Transplantation of hematopoietic stem cells (HSC) from healthy donors is a curative therapy for a variety of cancers of the blood and bone marrow as well as for an increasing number of nonmalignant disorders. However, major barriers to transplant are both the lack of suitably matched donors, and that searches are too slow. Cryopreserved umbilical cord blood (UCB) from 4-6/6 human leukocyte antigen (HLA)-matched unrelated neonatal donors is a promising alternative HSC source and has the advantages of rapid availability as compared with unrelated volunteers, and a relatively low incidence of graft-versus-host disease despite HLA disparity. The fact that the required HLA-match with UCB is less stringent promises to significantly extend the donor pool. This is of particular importance for Memorial Sloan Kettering Cancer Center patients who come from a wide variety of racial and ethnic backgrounds. For these reasons, Memorial Sloan Kettering has recently created an UCB Transplant Program to treat pediatric and adult patients with hematologic malignancies.
The outcome of conventional myeloablative UCB transplantation in larger adolescent and adult patients has been compromised by the limited cell dose in single UCB units. Therefore, we are investigating the combined transplantation of two or “double” unit grafts to augment UCB graft cell dose (Figure 1). Early experience with this strategy has been associated with improved engraftment and reduced transplant-related mortality as compared with historical controls receiving single units. Furthermore, in 23 adults with advanced hematologic malignancy transplanted in remission the survival rate was promising at 68 percent. Interestingly, while only one unit was responsible for sustained engraftment, both engraftment and survival much exceeded expectations based on the cell dose of the winning unit. Therefore, UCB transplantation using double unit grafts promises to both extend access to allograft for a large number of patients and raises intriguing questions concerning the transplant biology of this approach.
However, some patients will not be fit for myeloablative conditioning due to older age and/or extensive prior therapy. For these patients, we are investigating the transplantation of double unit grafts after reduced-intensity or non-myeloablative conditioning (Figure 1). In a study of 59 adults with advanced hematologic malignancy, non-myeloablative UCB transplant is associated with a cumulative incidence of sustained donor engraftment of 89 percent overall, and 98 percent in patients with a prior autograft or recent combination chemotherapy. Notably, day 180 transplantrelated mortality was relatively low at 14 percent in patients ≥ 45 years of age. The probability of overall and progression-free survival was 44 percent and 35 percent at two years, respectively, with the suggestion of a graft-vs-malignancy effect. Results were particularly promising in B lymphoid malignancies with a probability of one year disease-free survival of 63 percent in 16 patients [median age of 51 years (range 37-67)] with mantle cell non- Hodgkins lymphoma (NHL), advanced or refractory follicular NHL, or chronic lymphocytic leukemia (CLL). Therefore, Memorial Sloan Kettering will now further investigate the efficacy of UCBT after reduced-intensity or non-myeloablative conditioning in diseasespecific protocols (Figure 2). Pretransplant salvage chemotherapy followed by UCB transplant will be delivered as a “treatment package” to both achieve disease debulking to allow sufficient time for the development of a graft-versus-malignancy effect and to aid in recipient immune suppression and thus facilitate donor engraftment.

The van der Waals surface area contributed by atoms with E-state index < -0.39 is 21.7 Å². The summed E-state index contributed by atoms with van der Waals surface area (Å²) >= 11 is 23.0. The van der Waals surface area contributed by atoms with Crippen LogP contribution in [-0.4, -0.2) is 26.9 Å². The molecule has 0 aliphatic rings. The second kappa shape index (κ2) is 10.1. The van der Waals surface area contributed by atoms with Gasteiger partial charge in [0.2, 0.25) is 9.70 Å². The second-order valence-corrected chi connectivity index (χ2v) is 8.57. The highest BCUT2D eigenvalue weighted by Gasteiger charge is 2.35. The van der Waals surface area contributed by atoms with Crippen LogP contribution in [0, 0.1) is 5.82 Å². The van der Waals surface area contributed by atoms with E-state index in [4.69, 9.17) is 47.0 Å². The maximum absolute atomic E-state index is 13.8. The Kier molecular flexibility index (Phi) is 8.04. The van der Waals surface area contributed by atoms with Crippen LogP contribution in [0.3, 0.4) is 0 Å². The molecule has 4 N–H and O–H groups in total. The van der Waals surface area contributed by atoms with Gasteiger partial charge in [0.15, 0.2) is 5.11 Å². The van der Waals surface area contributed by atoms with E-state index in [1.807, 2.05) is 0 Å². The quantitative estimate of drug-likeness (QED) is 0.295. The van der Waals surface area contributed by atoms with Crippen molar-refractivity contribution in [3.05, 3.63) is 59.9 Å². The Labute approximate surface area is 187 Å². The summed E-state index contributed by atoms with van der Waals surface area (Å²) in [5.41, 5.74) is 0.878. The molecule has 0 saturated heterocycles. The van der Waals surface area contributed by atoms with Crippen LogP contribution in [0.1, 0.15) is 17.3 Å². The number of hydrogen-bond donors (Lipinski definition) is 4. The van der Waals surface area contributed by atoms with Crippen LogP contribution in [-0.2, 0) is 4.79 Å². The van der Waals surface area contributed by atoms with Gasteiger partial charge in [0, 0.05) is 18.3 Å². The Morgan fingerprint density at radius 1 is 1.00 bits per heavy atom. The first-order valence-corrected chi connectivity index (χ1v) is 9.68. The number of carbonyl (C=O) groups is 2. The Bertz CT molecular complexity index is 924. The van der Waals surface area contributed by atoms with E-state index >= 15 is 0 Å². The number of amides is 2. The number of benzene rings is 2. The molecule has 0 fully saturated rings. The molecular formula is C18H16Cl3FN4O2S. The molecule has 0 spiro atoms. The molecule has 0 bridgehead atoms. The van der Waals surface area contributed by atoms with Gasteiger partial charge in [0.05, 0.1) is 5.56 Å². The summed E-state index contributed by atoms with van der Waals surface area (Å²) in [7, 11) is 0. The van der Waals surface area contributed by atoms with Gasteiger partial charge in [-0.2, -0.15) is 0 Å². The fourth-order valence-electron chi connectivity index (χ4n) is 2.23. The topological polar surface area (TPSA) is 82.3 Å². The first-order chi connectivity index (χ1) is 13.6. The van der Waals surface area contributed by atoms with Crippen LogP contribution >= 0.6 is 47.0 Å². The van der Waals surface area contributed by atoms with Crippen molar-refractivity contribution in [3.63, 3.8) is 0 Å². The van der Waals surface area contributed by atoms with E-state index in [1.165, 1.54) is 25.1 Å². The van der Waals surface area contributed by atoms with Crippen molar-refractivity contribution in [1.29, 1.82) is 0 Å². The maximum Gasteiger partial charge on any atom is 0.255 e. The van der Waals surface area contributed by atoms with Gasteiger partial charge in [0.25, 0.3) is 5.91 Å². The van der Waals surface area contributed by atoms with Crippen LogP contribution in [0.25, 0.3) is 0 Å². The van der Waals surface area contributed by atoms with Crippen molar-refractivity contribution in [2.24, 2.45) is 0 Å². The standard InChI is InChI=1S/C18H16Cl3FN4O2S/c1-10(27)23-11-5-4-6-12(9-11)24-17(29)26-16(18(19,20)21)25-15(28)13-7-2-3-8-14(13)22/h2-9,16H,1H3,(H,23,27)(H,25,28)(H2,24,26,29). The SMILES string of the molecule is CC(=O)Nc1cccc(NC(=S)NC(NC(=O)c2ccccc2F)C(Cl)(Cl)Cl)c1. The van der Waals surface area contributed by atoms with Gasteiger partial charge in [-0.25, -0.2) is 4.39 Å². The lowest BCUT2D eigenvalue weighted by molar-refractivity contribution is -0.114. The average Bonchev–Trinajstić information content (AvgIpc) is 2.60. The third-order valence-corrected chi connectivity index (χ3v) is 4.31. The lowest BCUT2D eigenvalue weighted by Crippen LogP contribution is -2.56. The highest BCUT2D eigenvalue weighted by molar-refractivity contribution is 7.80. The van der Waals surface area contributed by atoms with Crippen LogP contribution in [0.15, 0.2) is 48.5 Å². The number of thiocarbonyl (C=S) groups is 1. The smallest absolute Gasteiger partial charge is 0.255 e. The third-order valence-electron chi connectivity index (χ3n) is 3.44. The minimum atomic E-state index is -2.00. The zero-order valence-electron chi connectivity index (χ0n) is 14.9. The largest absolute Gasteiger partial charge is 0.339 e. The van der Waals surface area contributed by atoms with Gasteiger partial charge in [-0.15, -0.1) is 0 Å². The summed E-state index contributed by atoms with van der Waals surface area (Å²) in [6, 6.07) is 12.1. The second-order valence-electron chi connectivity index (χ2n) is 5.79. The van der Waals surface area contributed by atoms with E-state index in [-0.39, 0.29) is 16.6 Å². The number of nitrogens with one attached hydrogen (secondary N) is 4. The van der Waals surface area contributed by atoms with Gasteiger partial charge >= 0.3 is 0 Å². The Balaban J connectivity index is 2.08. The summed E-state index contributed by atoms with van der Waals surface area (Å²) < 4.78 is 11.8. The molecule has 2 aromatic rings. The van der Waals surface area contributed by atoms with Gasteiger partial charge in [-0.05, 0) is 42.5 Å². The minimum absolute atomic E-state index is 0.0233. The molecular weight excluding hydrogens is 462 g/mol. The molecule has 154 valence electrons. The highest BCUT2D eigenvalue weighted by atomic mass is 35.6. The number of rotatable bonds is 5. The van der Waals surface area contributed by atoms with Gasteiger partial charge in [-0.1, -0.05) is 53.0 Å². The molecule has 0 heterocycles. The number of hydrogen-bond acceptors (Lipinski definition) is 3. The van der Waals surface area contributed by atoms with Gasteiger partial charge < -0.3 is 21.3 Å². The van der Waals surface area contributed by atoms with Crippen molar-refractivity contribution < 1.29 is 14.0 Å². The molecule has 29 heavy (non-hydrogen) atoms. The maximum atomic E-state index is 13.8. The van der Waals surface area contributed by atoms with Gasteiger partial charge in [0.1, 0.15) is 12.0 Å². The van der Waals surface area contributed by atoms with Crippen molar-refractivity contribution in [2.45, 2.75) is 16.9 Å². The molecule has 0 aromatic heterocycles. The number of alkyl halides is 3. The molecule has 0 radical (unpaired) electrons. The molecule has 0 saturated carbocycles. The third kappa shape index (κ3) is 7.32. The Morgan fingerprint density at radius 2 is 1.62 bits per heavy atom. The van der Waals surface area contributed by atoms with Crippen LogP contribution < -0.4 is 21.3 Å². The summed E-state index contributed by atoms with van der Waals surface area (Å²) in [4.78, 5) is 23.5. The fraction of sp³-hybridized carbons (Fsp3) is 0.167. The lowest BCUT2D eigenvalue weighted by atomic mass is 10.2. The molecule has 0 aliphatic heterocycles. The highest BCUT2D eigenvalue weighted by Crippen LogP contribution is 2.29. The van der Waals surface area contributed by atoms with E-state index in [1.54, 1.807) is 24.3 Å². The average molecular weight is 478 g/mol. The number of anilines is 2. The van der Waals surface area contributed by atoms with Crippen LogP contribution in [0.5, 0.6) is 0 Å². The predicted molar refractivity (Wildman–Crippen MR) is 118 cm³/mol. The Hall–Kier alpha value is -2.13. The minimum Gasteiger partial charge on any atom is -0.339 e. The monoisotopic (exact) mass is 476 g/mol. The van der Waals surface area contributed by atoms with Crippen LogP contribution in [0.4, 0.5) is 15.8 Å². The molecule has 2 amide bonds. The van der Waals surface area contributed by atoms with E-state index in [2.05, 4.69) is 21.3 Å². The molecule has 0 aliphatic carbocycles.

Memorial Sloan Kettering is also performing correlative laboratory studies on patients undergoing UCB transplant. Despite the promising early experience of double unit UCB transplant, the biology of this approach is not understood. Therefore, on transplant day, small samples from each unit of the patient’s double unit graft are being analyzed (Figures 2 and 3). The scientific questions are: 1) what is the mechanism of unit predominance? and 2) is the non-engrafting unit facilitating the engraftment of the winning unit, and if so by what mechanism? The effect of double unit co-culture on the hematopoietic potential of each unit is being studied in the stem cell biology laboratory of Dr. Malcolm Moore at the Sloan Kettering Institute. Also, the biology of T, NK, and dendritic cells in this setting will be examined in the laboratories of Dr. James Young and Dr. Katharine Hsu.
A significant strength of these studies is that the laboratory results can be correlated with the unit predominance in the patient (Figure 3). An understanding of this biology will facilitate subsequent investigation of other issues such as how the double unit strategy may protect against leukemic relapse as has been suggested by preliminary clinical data. In addition, the immune recovery of patients undergoing UCB transplant will be studied, correlated with infectious complications, and compared with that of patients undergoing unrelated volunteer donor transplants with T cell depletion.
A further research endeavor of Memorial Sloan Kettering ’s UCB Transplant Program is that the data from all patients undergoing unrelated donor HSC searches are being collected and analyzed prospectively (Figure 2). This will measure the extent to which UCB extends access to transplant. This information has not been collected prospectively in a center such as MSKCC, which has a racially diverse patient population and which simultaneously searches for both volunteer donors and UCB units. Identifying to what extent UCB does extend access to transplant, and which patients remain without suitable grafts, is vital as it will assist in addressing the question of how many UCB units may be required in the national inventory so as to guarantee transplants for the vast majority of patients.